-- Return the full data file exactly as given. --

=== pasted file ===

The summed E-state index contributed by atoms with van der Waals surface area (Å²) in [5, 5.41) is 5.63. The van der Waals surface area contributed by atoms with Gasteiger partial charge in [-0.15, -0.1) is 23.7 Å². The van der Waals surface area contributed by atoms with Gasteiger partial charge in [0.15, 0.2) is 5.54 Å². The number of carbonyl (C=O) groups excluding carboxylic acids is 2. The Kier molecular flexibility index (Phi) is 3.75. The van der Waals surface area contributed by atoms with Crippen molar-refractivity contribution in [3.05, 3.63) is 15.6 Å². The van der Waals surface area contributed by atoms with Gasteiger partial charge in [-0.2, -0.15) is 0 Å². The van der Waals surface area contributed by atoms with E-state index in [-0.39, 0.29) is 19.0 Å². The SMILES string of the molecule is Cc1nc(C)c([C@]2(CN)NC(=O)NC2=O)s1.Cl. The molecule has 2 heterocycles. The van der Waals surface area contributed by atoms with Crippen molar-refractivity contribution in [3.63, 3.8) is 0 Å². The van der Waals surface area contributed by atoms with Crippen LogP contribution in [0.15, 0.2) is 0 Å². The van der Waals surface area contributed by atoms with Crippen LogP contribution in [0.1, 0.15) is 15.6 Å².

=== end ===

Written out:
The summed E-state index contributed by atoms with van der Waals surface area (Å²) in [5, 5.41) is 5.63. The van der Waals surface area contributed by atoms with Gasteiger partial charge in [-0.15, -0.1) is 23.7 Å². The van der Waals surface area contributed by atoms with Gasteiger partial charge in [0.15, 0.2) is 5.54 Å². The number of carbonyl (C=O) groups excluding carboxylic acids is 2. The Kier molecular flexibility index (Phi) is 3.75. The van der Waals surface area contributed by atoms with Crippen molar-refractivity contribution in [3.05, 3.63) is 15.6 Å². The van der Waals surface area contributed by atoms with Gasteiger partial charge in [-0.2, -0.15) is 0 Å². The van der Waals surface area contributed by atoms with E-state index in [-0.39, 0.29) is 19.0 Å². The SMILES string of the molecule is Cc1nc(C)c([C@]2(CN)NC(=O)NC2=O)s1.Cl. The molecule has 2 heterocycles. The van der Waals surface area contributed by atoms with Crippen molar-refractivity contribution in [3.63, 3.8) is 0 Å². The van der Waals surface area contributed by atoms with Crippen LogP contribution in [0.15, 0.2) is 0 Å². The van der Waals surface area contributed by atoms with Crippen LogP contribution in [0.1, 0.15) is 15.6 Å².